eWEEK DATA POINTS: Virtual assistants help to provide IT professionals with a better way for routing critical incidents 24/7, lower costs, reduce errors and relieve major stress on the help desk. During the past several months, IT automation has gone from a “nice to have” to an imperative for […]
During the past several months, IT automation has gone from a “nice to have” to an imperative for enterprises to stay productive. CIOs are now focused on how to prepare for employees returning back to the office, while also providing assistance to those still working from home.
This next phase will entail staggered and limited access to facilities, temperature checks, PPE and social distancing measures and requirements for automated, self-service experiences. Recent research shows that 59% of Americans agree the COVID-19 pandemic will lead to an acceleration of automated workplace technologies within the next year.
In the current “work from anywhere” norm, IT leaders need solutions to redefine how employees get help, no matter where they’re working. Help desk automation such as virtual assistants have specifically eased the stress on IT teams and their leaders who, at the start of widespread work-from-home mandates, experienced some of the busiest weeks of their careers.
Virtual assistants help to provide IT professionals with a better way for routing critical incidents 24/7, lower costs, reduce errors and relieve major stress on the help desk. An AI-based virtual assistant especially can enable organizations to reduce their budget through automation, shorten SLAs on critical issues and improve employee productivity to support the changing workforce. Employees also expect conversation-level speed from such technology, but achieving this is not a small feat.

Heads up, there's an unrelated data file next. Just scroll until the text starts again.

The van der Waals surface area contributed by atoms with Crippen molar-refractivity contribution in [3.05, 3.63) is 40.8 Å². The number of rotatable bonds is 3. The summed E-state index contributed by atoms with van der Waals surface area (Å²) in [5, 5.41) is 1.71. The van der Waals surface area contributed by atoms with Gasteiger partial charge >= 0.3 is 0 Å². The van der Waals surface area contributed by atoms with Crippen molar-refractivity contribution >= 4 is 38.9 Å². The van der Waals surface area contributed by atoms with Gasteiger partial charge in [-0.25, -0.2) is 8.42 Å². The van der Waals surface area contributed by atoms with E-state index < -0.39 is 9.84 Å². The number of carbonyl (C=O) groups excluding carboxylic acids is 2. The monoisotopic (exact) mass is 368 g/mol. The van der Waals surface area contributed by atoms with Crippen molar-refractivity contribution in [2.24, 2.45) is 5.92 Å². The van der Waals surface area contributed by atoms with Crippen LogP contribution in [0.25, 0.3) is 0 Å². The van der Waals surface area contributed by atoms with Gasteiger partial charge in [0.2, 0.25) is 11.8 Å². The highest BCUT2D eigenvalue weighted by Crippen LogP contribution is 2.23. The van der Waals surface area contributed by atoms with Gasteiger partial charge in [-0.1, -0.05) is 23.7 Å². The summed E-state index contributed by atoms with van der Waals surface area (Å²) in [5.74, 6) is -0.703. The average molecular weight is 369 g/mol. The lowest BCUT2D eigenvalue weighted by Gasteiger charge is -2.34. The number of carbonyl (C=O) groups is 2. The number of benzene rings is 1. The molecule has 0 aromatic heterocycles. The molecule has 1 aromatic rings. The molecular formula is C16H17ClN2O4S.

In this eWEEK Data Points article, Fran Fernandez, Head of Product for enterprise service management (ESM) company Espressive, offers tips for helping enterprise organizations seeking to implement virtual assistants for workforce productivity and satisfaction. Fernandez outlines a checklist of functionalities to consider when implementing a virtual assistant to improve the employee self-help experience.
Data Point No. 1: Does the virtual assistant deliver consumer-like experiences?
Today’s consumer mentality around increasingly personalized service and instant gratification has bled into the workplace. Employees are refusing to use traditional tools to get help at work when they have Alexa-like ease of use and immediacy at home.
Research from AppDynamics and Google shows that 80% of users delete apps due to poor performance and 53% of mobile users abandon sites that take more than 3 seconds to load, respectively. Further, an ITSM survey reported 46% of IT pros said that choosing the right form on an employee portal for help is confusing, and 35 percent said knowledge base articles can be too technical and often out of date, making employee adoption of traditional tools low.
When adopting a virtual assistant, be sure it delivers what employees expect, or it won’t be adopted. Answers need to be personalized based on location and equipment used—for each employee. The virtual assistant must also connect employees with the appropriate expert, rather than employees being sent elsewhere for help and updates.